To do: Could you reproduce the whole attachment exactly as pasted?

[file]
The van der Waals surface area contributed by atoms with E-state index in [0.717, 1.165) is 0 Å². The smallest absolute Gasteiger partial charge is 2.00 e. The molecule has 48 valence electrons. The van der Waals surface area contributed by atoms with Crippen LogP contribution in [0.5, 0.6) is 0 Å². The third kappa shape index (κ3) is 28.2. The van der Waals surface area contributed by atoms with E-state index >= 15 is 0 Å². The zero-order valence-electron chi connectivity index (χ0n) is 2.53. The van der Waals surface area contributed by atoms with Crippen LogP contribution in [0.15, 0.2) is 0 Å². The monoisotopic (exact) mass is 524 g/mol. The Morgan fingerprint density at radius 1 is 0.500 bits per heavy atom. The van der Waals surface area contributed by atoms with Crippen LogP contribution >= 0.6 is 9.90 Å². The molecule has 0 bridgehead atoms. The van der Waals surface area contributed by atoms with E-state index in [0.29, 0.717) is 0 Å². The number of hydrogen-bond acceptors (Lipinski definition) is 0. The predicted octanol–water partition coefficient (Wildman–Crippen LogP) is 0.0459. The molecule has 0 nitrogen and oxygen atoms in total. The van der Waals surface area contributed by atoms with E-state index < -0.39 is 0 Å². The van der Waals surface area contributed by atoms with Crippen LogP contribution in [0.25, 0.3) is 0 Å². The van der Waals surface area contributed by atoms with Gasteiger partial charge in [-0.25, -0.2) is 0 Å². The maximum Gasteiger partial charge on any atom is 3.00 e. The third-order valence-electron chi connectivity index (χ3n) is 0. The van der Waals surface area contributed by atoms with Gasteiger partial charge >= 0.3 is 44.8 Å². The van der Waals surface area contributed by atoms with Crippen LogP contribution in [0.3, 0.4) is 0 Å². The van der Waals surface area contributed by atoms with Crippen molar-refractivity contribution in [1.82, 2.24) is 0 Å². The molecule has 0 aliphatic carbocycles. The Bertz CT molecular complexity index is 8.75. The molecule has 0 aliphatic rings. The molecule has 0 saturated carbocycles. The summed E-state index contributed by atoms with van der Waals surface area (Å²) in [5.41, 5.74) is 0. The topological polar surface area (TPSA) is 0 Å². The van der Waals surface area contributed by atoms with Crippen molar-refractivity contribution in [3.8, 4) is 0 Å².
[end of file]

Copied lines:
The van der Waals surface area contributed by atoms with E-state index in [0.717, 1.165) is 0 Å². The smallest absolute Gasteiger partial charge is 2.00 e. The molecule has 48 valence electrons. The van der Waals surface area contributed by atoms with Crippen LogP contribution in [0.5, 0.6) is 0 Å². The third kappa shape index (κ3) is 28.2. The van der Waals surface area contributed by atoms with E-state index >= 15 is 0 Å². The zero-order valence-electron chi connectivity index (χ0n) is 2.53. The van der Waals surface area contributed by atoms with Crippen LogP contribution in [0.15, 0.2) is 0 Å². The monoisotopic (exact) mass is 524 g/mol. The Morgan fingerprint density at radius 1 is 0.500 bits per heavy atom. The van der Waals surface area contributed by atoms with Crippen LogP contribution >= 0.6 is 9.90 Å². The molecule has 0 bridgehead atoms. The van der Waals surface area contributed by atoms with E-state index in [0.29, 0.717) is 0 Å². The number of hydrogen-bond acceptors (Lipinski definition) is 0. The predicted octanol–water partition coefficient (Wildman–Crippen LogP) is 0.0459. The molecule has 0 nitrogen and oxygen atoms in total. The van der Waals surface area contributed by atoms with E-state index < -0.39 is 0 Å². The van der Waals surface area contributed by atoms with Crippen LogP contribution in [0.25, 0.3) is 0 Å². The van der Waals surface area contributed by atoms with Gasteiger partial charge in [-0.25, -0.2) is 0 Å². The maximum Gasteiger partial charge on any atom is 3.00 e. The third-order valence-electron chi connectivity index (χ3n) is 0. The van der Waals surface area contributed by atoms with Gasteiger partial charge >= 0.3 is 44.8 Å². The van der Waals surface area contributed by atoms with Crippen LogP contribution in [0.3, 0.4) is 0 Å². The van der Waals surface area contributed by atoms with Crippen molar-refractivity contribution in [1.82, 2.24) is 0 Å². The molecule has 0 aliphatic carbocycles. The Bertz CT molecular complexity index is 8.75. The molecule has 0 aliphatic rings. The molecule has 0 saturated carbocycles. The summed E-state index contributed by atoms with van der Waals surface area (Å²) in [5.41, 5.74) is 0. The topological polar surface area (TPSA) is 0 Å². The van der Waals surface area contributed by atoms with Crippen molar-refractivity contribution in [3.8, 4) is 0 Å².